Hidden danger that may force us to tackle plastic ‘apocalypse’
SUSAN Goldberg wrote in a National Geographic article entitled, ‘The Plastic Apocalypse’: “It’s hard to get your head around the story of plastic. The facts and figures are so staggering as to seem almost fantastical.”
She quoted some disturbing facts couched in questions: “Can it really be true that half the plastic ever made was produced in the past 15 years? That a trillion plastic bags are used worldwide each year, with an average ‘working life’ of just 15 minutes? And that estimates for how long plastic endures range from 450 years to forever?”
To illustrate the impact of the last question, the following anecdote was delivered by Laura Parker: “If plastic had been invented when the pilgrims sailed from Plymouth to North America – and the Mayflower had been stocked with bottled water and plastic-wrapped snacks – their plastic trash would likely still be around, four centuries later”.
I think Susan Goldberg got it spoton: we find it almost impossible to get our heads around the plastic scourge facing earth’s entire ecosystem. The numbers quoted above
What has often seemed a distant problem is now inside our bodies, says Mario Du Preez, an environmental economist living in Exeter
remain just that, mere numbers. For many of us, I believe it remains a distant problem, a peripheral one, one to be faced or dealt with by an external entity, maybe government, plastic packaging producers or supermarket chains.
Every now and again we are reminded of the problem. We are shown beaches inundated with plastic flotsam and jetsam, seals wrapped in plastic cord, fish entangled in plastic fishing line, and seabirds with plastic straws lodged in their throats. National Geographic magazine even has a photograph showing a seahorse off the coast of the Indonesian island of Sumbawa using a plastic cotton swab, instead of natural debris, to ride the currents. These photographs affect our most basic human integrity. Some of us even shed a tear. It is hoped these scenes will spur us into action, but I am afraid many of us soon forget.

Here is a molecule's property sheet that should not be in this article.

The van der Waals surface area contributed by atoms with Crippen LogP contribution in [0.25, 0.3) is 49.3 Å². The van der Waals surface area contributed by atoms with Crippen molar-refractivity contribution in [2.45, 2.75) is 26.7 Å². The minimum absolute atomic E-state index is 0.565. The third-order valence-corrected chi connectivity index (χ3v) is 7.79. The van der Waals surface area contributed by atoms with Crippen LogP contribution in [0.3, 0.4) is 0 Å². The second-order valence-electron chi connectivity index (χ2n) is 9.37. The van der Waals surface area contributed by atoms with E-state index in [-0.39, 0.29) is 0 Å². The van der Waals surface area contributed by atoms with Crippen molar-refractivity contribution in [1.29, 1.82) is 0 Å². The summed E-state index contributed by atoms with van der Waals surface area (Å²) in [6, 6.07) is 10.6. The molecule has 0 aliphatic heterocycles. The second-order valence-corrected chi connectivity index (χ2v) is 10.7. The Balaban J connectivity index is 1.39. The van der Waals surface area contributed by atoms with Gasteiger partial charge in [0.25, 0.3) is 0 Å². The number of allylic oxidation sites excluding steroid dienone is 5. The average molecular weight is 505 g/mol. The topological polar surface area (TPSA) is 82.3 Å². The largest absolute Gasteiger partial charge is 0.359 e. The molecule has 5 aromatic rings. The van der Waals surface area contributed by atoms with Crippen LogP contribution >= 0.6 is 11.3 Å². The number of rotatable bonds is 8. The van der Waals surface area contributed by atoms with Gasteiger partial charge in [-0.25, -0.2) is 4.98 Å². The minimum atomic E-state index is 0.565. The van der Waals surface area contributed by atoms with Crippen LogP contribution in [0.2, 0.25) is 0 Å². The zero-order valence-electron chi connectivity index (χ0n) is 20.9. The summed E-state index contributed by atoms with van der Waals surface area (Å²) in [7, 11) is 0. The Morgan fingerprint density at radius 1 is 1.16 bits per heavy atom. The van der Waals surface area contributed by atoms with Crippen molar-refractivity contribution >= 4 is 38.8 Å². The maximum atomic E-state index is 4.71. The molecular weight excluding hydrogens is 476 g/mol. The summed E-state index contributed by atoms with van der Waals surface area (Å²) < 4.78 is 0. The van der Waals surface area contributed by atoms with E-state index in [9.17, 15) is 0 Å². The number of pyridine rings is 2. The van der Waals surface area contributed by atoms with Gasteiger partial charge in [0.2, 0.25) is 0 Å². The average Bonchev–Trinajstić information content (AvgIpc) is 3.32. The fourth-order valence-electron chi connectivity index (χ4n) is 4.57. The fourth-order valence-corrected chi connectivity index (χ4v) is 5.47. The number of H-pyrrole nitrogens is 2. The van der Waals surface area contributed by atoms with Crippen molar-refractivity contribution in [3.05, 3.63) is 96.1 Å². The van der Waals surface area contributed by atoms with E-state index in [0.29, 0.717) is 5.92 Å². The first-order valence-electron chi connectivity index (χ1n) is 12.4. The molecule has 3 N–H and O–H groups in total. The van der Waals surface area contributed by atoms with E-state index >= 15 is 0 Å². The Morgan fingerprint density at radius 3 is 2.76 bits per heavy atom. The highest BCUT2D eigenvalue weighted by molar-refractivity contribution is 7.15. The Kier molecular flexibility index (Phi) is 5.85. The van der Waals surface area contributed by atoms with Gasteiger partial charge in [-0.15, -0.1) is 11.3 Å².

Some observers may argue that this is a new problem. Not so fast… Prince Charles raised this very question in a speech in 1970. He referred to the perils of “indestructible plastic containers”.
But to be fair, yes, we try to do our bit – we recycle plastic, we re-use shopping bags, we buy loose fruit and vegetables (instead of the plastic-wrapped ones), and some of us have even substituted clothes made from synthetic fibres with ones made from natural fibres.
All these actions are very commendable, but two uncomfortable questions remain: are we doing enough to stem the plastic tide (in a collective sense) and, if not, what will get us to this point? The answer to the first question is an unequivocal no. For example, the Chancellor has delayed the introduction of a levy on virgin plastic by three-and-ahalf years. In response, plastic recyclers have argued that this move will stall recycling. This is only one example of our dithering resolve!
I suspect the answer to the latter question has presented itself in the form of a recent scientific discovery. Researchers, led by Philipp Schwabl, from the Medical University of Vienna, have found tiny microplastic pieces (particles under 5mm long) in the digestive systems of people around the world. Plastic pollution has now spread to our guts. More specifically, the researchers found 20 microplastic pieces, on average, in 10g of bodily waste. The most common culprits were polypropylene and polyethylene terephthalate, which are frequently found in clothing, bottles and food wrapping.
Now then, the problem is no longer one lurking in the distance or one constantly banished to our collective peripheral vision. The problem appears to have found its way into our own systems.
Earlier research carried out on animals has shown that microplastics can enter the blood stream, the lymphatic system and may even spread to the liver. Worryingly, chemical contaminants associated with microplastics could leach off during the gut passage phase and collect in tissues. The unsettling thing is that we are not sure what the impact of chemical contaminant accumulation in human tissue will be, as further research is needed.
This puts a different spin on the plastic pollution question. Now, we no longer ask questions about how plastic pollution affects our oceans, our wildlife and our skies, but how it affects our own health. In other words, the problem has taken on an intensely personal complexion, especially for the lovers of fish and chips, tap water, bottled water, beer and honey.
What’s worse is that the problem seems to be inescapable as even house dust, food packaging and plastic water bottles may expose our bodies to microplastic pollution. Could it be that only now that our own health may be in peril will we tackle the plastic pollution problem with the verve and energy it requires? But, at the same time, isn’t it a sad indictment on us that only potential ill health will truly compel us to act?
The damage caused byplastic bottles to the environment remains a distant problem for many,but their effect on our own bodies may bring adifferent perspective